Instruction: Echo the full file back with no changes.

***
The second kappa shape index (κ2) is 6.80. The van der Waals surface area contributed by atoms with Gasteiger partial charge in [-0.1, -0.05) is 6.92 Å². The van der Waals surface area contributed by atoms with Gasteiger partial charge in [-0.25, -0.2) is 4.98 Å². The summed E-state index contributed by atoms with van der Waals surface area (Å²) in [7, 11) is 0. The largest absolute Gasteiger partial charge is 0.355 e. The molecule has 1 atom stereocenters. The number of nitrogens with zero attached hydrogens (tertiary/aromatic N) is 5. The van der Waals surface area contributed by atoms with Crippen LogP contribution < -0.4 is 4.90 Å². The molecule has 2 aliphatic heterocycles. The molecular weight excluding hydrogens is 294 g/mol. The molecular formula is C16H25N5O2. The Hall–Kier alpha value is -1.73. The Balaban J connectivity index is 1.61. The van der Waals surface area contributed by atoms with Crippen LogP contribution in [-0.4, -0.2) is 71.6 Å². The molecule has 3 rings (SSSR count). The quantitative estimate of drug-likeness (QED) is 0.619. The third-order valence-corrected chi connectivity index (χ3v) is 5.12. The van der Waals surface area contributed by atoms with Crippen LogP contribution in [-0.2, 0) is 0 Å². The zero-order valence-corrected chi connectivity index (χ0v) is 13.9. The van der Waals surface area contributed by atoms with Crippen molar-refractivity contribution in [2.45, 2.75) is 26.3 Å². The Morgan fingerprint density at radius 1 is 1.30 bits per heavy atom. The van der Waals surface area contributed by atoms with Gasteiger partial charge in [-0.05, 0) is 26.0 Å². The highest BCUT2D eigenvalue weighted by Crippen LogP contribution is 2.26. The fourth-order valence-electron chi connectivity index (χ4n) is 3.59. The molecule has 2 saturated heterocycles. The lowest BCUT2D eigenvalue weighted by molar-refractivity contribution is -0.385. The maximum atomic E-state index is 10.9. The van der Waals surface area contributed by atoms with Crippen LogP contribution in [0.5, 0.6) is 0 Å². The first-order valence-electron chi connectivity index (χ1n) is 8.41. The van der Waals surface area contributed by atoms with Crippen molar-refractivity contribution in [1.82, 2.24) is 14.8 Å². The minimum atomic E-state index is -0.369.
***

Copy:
The second kappa shape index (κ2) is 6.80. The van der Waals surface area contributed by atoms with Gasteiger partial charge in [-0.1, -0.05) is 6.92 Å². The van der Waals surface area contributed by atoms with Gasteiger partial charge in [-0.25, -0.2) is 4.98 Å². The summed E-state index contributed by atoms with van der Waals surface area (Å²) in [7, 11) is 0. The largest absolute Gasteiger partial charge is 0.355 e. The molecule has 1 atom stereocenters. The number of nitrogens with zero attached hydrogens (tertiary/aromatic N) is 5. The van der Waals surface area contributed by atoms with Crippen LogP contribution < -0.4 is 4.90 Å². The molecule has 2 aliphatic heterocycles. The molecular weight excluding hydrogens is 294 g/mol. The molecular formula is C16H25N5O2. The Hall–Kier alpha value is -1.73. The Balaban J connectivity index is 1.61. The van der Waals surface area contributed by atoms with Crippen LogP contribution in [-0.4, -0.2) is 71.6 Å². The molecule has 3 rings (SSSR count). The quantitative estimate of drug-likeness (QED) is 0.619. The third-order valence-corrected chi connectivity index (χ3v) is 5.12. The van der Waals surface area contributed by atoms with Crippen LogP contribution in [-0.2, 0) is 0 Å². The zero-order valence-corrected chi connectivity index (χ0v) is 13.9. The van der Waals surface area contributed by atoms with Crippen molar-refractivity contribution in [2.45, 2.75) is 26.3 Å². The Morgan fingerprint density at radius 1 is 1.30 bits per heavy atom. The van der Waals surface area contributed by atoms with Gasteiger partial charge in [-0.05, 0) is 26.0 Å². The highest BCUT2D eigenvalue weighted by Crippen LogP contribution is 2.26. The fourth-order valence-electron chi connectivity index (χ4n) is 3.59. The molecule has 2 saturated heterocycles. The lowest BCUT2D eigenvalue weighted by molar-refractivity contribution is -0.385. The maximum atomic E-state index is 10.9. The van der Waals surface area contributed by atoms with Crippen LogP contribution in [0.5, 0.6) is 0 Å². The first-order valence-electron chi connectivity index (χ1n) is 8.41. The van der Waals surface area contributed by atoms with Crippen molar-refractivity contribution in [1.82, 2.24) is 14.8 Å². The minimum atomic E-state index is -0.369.